“Select areas to hunt based on the species you want to target,” Finger said. “Diving ducks – like canvasbacks, redheads and scaup – are hunted along the Columbia River, particularly at Wells Pool, Wanapum Pool, and Priest Rapids Pool. They forage over beds of submerged aquatic vegetation such as pondweeds and milfoil. American wigeon will associate with diving ducks because they are ‘kleptoparasites’ – meaning they wait for the diving ducks or coots to bring up a bill-full of vegetation, and then quickly rush in to steal their meal.”
Finger says dabbling ducks are more commonly found on the plateau, where grain, corn and wheat fields attract mallards and pintail and shallow wetlands attract teal, wigeon, and gadwall. Canada geese also feed primarily in wheat and alfalfa fields.
“Just be sure to request permission from private landowners before hunting ag fields,” Finger said. More information about both private and public land access for waterfowl hunting in the Basin is available in Finger’s District 5 Hunting Prospects .
Modern firearm elk hunting season opened Oct. 27 and runs through Nov. 4 in some game management units and through Nov. 15 in others. The Mission Game Management Unit (GMU 251) in Chelan County traditionally has the highest elk harvest in the region. Hunters should take note that GMU 251 is under a “true spike” regulation to aid bull recruitment in the Colockum herd. Some late archery and muzzleloader elk hunting is also available through Nov. 15 in a few units. Check the Big Game Hunting Seasons & Regulations pamphlet for all details.
Upland game bird hunting began last month and continues through the year. Columbia Basin hunters are reportedly seeing a fair number of pheasants and quail and harvesting a few chukars. Farm-raised rooster pheasants continue to be stocked periodically at several release sites throughout the region (details available at the Eastern Washington Pheasant Enhancement Program webpage.)
Late archery deer hunting seasons run Nov. 21 – Dec. 15 for any white-tailed deer in some units, and Nov. 21 – 30 or Nov. 21 – Dec. 8 for mule deer in other units. See all details, including antler point restrictions on mule deer, in the Big Game Hunting Seasons & Regulations pamphlet.
For complete hunting prospect details by district and game species, see WDFW’s Hunting Prospects website. For past-season hunting harvest statistics by district and game species, see the Game Harvest Reports.
November is prime time for hunting in central Washington, whether for waterfowl, upland game birds, or big game. Wildfires that scorched thousands of acres in the region have been contained, posing few obstacles to hunting in the weeks ahead.
“The only caution I would give is to stay out of burnt forested areas,” said Ted Clausing, regional WDFW wildlife manager. “Some of those trees are just waiting for a whisper of a wind to fall down.”
Hunters gearing up for any of this month’s hunts may want to check WDFW’s 2012 Hunting Prospects report for staff biologists’ assessment of this year’s seasons.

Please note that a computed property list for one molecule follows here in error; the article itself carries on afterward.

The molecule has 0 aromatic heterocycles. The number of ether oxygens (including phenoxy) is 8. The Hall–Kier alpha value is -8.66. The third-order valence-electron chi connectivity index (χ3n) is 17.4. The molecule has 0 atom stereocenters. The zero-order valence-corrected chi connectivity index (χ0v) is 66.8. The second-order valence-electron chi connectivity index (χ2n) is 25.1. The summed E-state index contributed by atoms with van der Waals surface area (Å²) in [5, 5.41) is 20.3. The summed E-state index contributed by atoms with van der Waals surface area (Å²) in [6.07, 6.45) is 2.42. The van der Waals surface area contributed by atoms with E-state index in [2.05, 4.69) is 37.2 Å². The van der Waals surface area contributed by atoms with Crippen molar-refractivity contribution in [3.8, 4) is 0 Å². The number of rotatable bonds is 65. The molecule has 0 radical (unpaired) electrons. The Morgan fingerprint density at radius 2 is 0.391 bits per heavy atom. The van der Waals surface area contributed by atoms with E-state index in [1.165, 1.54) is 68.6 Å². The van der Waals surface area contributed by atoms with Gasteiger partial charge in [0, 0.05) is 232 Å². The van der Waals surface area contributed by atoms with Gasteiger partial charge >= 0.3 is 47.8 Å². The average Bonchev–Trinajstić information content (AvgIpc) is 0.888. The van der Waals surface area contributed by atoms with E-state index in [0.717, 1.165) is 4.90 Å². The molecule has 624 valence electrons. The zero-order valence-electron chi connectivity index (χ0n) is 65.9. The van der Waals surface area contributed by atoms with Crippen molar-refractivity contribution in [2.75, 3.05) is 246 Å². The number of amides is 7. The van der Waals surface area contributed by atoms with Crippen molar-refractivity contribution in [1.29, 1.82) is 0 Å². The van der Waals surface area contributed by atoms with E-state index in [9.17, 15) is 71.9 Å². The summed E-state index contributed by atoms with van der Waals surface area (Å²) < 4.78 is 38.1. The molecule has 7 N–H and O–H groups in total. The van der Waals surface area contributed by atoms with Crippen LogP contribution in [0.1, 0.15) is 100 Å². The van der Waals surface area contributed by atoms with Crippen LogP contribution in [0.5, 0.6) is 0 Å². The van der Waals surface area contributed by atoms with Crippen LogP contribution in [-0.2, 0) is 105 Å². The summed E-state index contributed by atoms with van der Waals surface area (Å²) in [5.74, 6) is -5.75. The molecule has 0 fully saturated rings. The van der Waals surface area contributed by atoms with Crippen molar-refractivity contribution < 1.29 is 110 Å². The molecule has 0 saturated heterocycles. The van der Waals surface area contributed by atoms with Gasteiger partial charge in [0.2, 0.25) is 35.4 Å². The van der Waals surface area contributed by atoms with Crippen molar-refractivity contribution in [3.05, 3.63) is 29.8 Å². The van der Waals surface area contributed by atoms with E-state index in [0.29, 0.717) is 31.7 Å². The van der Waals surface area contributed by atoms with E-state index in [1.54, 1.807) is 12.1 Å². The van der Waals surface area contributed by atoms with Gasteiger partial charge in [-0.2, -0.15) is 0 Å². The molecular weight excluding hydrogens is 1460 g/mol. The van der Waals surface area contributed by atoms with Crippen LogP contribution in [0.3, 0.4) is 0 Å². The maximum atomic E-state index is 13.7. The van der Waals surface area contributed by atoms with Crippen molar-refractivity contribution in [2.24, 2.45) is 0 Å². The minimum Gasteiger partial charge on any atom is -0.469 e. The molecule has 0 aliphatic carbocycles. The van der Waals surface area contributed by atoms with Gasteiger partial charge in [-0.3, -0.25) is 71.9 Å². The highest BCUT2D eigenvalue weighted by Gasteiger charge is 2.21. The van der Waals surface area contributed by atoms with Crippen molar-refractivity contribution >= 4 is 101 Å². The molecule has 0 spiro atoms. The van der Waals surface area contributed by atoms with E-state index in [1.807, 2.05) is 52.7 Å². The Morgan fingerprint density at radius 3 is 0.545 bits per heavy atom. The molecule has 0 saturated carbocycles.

November begins with hunters already in the field, stalking elk with modern firearms, archery equipment and muzzleloaders in various game management units (GMU) around the region. Archers will also get another opportunity to hunt elk during a late season that runs Nov. 21-Dec. 8 in designated GMUs and Elk Area 3681.
Jeff Bernatowicz, a WDFW wildlife biologist, said this year’s bull harvest is expected to increase in District 8, since both the Yakima and Colockum herds are above population objectives and hunting opportunities for antlerless elk have been increased.
“This district is the best in the state for elk hunting,” Bernatowicz said. “Opening weekend can be crowded, so the best hunting experiences often occur during the last few days of the season when a lot of hunters pull up camp and head home.”
Late-season hunting opportunities for deer will get under way Nov. 20 for muzzleloaders in GMUs 379, 381 and 382 for archers Nov. 21 in several GMUs. Bear hunting ends Nov. 15 statewide.
For more information about these hunts, see WDFW’s Big Game Hunting pamphlet available online and at license vendors around the state.
Meanwhile, hunting seasons continue throughout the region for geese, ducks, coots, snipe, California quail, chukar, forest grouse, pheasant, gray partridge, cottontail and snowshoe rabbit.
Duck hunting got off to a good start this year, and will likely get even better once the winter freeze starts to drive northern birds into the Columbia Basin. A record 48.6 million ducks were counted on the breeding grounds in Canada and the midwestern United States last spring, many of which should start showing up in late November.
Mesa Lake, along with the small ponds and lakes on WDFW’s Windmill Ranch and Bailie Memorial Youth Ranch, can provide good hunting for ducks and geese. The Snake and Columbia Rivers and associated water bodies can hold tens of thousands of ducks when the weather gets below freezing.
Hunters planning to hunt waterfowl should check the Migratory Waterfowl and Upland Game pamphlet for information about seasons in specific management areas before heading out.
For pheasants, Windmill Ranch and Bailie Memorial Youth Ranch in northern Franklin County are also good bets. Each hunting area has two parking areas with a maximum of five vehicles per lot and has Register to Hunt boxes on site. Hunters might also consider buying a hunting permit for the Yakama Reservation near Toppenish for the excellent waterfowl and upland game hunting opportunities that it provides.